Tuesday, November 25, 2008

What Not to Do to a Vintage Drum

Civil War Drum – The drum has a Civil War label, which reads “John F. Stratton, Military Drums, 105 E. 22nd Street, NY.” Stratton was at this address from 1861-1864. The decoration on the drum consists of brass tacks around, and vertically in line with the peephole, and a patriotic (red, white, and blue) painted pinwheel. After the Civil War, this drum was recycled and was used later, probably by a state militia unit. At that time (about the Spanish American War) a decal of an eagle was put on the drum. At first glance, all collectors dismissed the drum as of Spanish American War vintage, and gave it no consideration as being Civil War. Knowing that it was Civil War because of the undeniable label, it was decided to remove the eagle and cover the spot where it had been with the patriotic pinwheel. The rational was that: (1.) The drum was probably unpainted originally; (2.) The decal ruined its credibility; (3.) Removing the decal left an area where the original varnish and stain was gone; and (4.) It was better to cover the area with a generic folk / patriotic design than to leave it disfigured. The drum measures 11 3/4" high and 14 5/8” in diameter. The low height plus the peephole being off center indicates that the drum was cut down slightly from its original height, probably at the same time the decal was added. This drum is from the Budny Collection and is the one pictured on page 67 of our new book, Union & Confederate Civil War Headgear & Related Militaria. Great price for a Civil War marked drum. (55.92)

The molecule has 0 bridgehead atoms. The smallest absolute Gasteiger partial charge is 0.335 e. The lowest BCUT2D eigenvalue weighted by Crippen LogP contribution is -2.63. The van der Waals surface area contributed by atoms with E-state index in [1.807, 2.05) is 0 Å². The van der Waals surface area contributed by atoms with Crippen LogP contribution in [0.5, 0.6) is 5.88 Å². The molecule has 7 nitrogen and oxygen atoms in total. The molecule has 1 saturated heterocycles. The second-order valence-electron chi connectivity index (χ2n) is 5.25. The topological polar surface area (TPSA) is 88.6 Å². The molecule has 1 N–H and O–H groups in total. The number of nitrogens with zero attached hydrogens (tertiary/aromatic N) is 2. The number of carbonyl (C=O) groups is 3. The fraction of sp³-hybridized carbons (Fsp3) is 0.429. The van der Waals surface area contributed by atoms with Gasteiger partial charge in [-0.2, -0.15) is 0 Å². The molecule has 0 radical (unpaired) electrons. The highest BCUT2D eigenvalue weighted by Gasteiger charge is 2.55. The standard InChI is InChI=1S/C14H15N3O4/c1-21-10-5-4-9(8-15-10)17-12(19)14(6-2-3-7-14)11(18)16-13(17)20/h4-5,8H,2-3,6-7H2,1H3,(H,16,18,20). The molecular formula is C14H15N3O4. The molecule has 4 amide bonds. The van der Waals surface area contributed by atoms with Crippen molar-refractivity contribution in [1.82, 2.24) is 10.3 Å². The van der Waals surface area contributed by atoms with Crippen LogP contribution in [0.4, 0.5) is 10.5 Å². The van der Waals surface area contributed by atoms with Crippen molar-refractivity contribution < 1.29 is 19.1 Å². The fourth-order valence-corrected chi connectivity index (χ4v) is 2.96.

The Manual of Arms
PO Box 27
Schoolcraft, Michigan 49087

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